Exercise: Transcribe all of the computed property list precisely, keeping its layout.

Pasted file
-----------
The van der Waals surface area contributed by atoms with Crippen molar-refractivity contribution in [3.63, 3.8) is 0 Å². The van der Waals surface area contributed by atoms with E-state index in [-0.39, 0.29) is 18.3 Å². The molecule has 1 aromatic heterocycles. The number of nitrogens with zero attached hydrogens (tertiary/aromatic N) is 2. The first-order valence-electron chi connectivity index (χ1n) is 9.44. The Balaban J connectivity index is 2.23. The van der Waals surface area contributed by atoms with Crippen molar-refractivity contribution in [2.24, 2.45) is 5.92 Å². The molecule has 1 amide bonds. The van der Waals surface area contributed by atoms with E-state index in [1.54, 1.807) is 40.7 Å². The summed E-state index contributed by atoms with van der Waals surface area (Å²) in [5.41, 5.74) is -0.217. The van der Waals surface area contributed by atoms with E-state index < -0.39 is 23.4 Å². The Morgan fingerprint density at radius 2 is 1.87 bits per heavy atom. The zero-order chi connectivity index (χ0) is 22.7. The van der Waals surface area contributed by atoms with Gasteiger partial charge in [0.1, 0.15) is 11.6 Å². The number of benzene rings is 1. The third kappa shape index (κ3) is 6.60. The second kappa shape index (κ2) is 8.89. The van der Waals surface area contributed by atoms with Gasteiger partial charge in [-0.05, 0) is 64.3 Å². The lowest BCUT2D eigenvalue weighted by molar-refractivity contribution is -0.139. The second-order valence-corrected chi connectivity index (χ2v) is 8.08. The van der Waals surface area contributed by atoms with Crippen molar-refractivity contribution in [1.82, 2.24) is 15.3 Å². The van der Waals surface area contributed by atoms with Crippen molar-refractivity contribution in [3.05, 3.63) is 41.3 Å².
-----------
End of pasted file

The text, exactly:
The van der Waals surface area contributed by atoms with Crippen molar-refractivity contribution in [3.63, 3.8) is 0 Å². The van der Waals surface area contributed by atoms with E-state index in [-0.39, 0.29) is 18.3 Å². The molecule has 1 aromatic heterocycles. The number of nitrogens with zero attached hydrogens (tertiary/aromatic N) is 2. The first-order valence-electron chi connectivity index (χ1n) is 9.44. The Balaban J connectivity index is 2.23. The van der Waals surface area contributed by atoms with Crippen molar-refractivity contribution in [2.24, 2.45) is 5.92 Å². The molecule has 1 amide bonds. The van der Waals surface area contributed by atoms with E-state index in [1.54, 1.807) is 40.7 Å². The summed E-state index contributed by atoms with van der Waals surface area (Å²) in [5.41, 5.74) is -0.217. The van der Waals surface area contributed by atoms with E-state index < -0.39 is 23.4 Å². The Morgan fingerprint density at radius 2 is 1.87 bits per heavy atom. The zero-order chi connectivity index (χ0) is 22.7. The van der Waals surface area contributed by atoms with Gasteiger partial charge in [0.1, 0.15) is 11.6 Å². The number of benzene rings is 1. The third kappa shape index (κ3) is 6.60. The second kappa shape index (κ2) is 8.89. The van der Waals surface area contributed by atoms with Gasteiger partial charge in [-0.05, 0) is 64.3 Å². The lowest BCUT2D eigenvalue weighted by molar-refractivity contribution is -0.139. The second-order valence-corrected chi connectivity index (χ2v) is 8.08. The van der Waals surface area contributed by atoms with Crippen molar-refractivity contribution in [1.82, 2.24) is 15.3 Å². The van der Waals surface area contributed by atoms with Crippen molar-refractivity contribution in [3.05, 3.63) is 41.3 Å².